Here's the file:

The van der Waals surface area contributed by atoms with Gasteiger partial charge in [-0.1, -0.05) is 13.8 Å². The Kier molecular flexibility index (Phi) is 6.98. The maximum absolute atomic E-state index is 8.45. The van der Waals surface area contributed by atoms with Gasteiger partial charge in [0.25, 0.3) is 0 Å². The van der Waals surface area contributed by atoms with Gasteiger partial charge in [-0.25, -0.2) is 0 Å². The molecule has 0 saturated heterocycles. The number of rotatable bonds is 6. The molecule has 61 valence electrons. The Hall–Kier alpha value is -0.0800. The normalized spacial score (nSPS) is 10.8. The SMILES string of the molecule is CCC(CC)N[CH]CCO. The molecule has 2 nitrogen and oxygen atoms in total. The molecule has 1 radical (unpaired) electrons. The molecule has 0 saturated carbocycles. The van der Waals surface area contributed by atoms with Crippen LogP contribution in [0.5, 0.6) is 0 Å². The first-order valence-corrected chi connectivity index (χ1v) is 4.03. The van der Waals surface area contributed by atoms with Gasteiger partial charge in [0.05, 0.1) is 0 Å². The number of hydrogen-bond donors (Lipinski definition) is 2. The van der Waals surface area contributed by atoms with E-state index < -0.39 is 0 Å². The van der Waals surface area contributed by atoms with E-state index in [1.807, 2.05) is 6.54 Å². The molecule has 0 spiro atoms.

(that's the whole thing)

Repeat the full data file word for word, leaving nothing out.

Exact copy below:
The van der Waals surface area contributed by atoms with Gasteiger partial charge in [-0.1, -0.05) is 13.8 Å². The Kier molecular flexibility index (Phi) is 6.98. The maximum absolute atomic E-state index is 8.45. The van der Waals surface area contributed by atoms with Gasteiger partial charge in [0.25, 0.3) is 0 Å². The van der Waals surface area contributed by atoms with Gasteiger partial charge in [-0.25, -0.2) is 0 Å². The molecule has 0 saturated heterocycles. The number of rotatable bonds is 6. The molecule has 61 valence electrons. The Hall–Kier alpha value is -0.0800. The normalized spacial score (nSPS) is 10.8. The SMILES string of the molecule is CCC(CC)N[CH]CCO. The molecule has 2 nitrogen and oxygen atoms in total. The molecule has 1 radical (unpaired) electrons. The molecule has 0 saturated carbocycles. The van der Waals surface area contributed by atoms with Crippen LogP contribution in [0.5, 0.6) is 0 Å². The first-order valence-corrected chi connectivity index (χ1v) is 4.03. The van der Waals surface area contributed by atoms with Gasteiger partial charge in [0.05, 0.1) is 0 Å². The number of hydrogen-bond donors (Lipinski definition) is 2. The van der Waals surface area contributed by atoms with E-state index < -0.39 is 0 Å². The van der Waals surface area contributed by atoms with E-state index in [1.807, 2.05) is 6.54 Å². The molecule has 0 spiro atoms.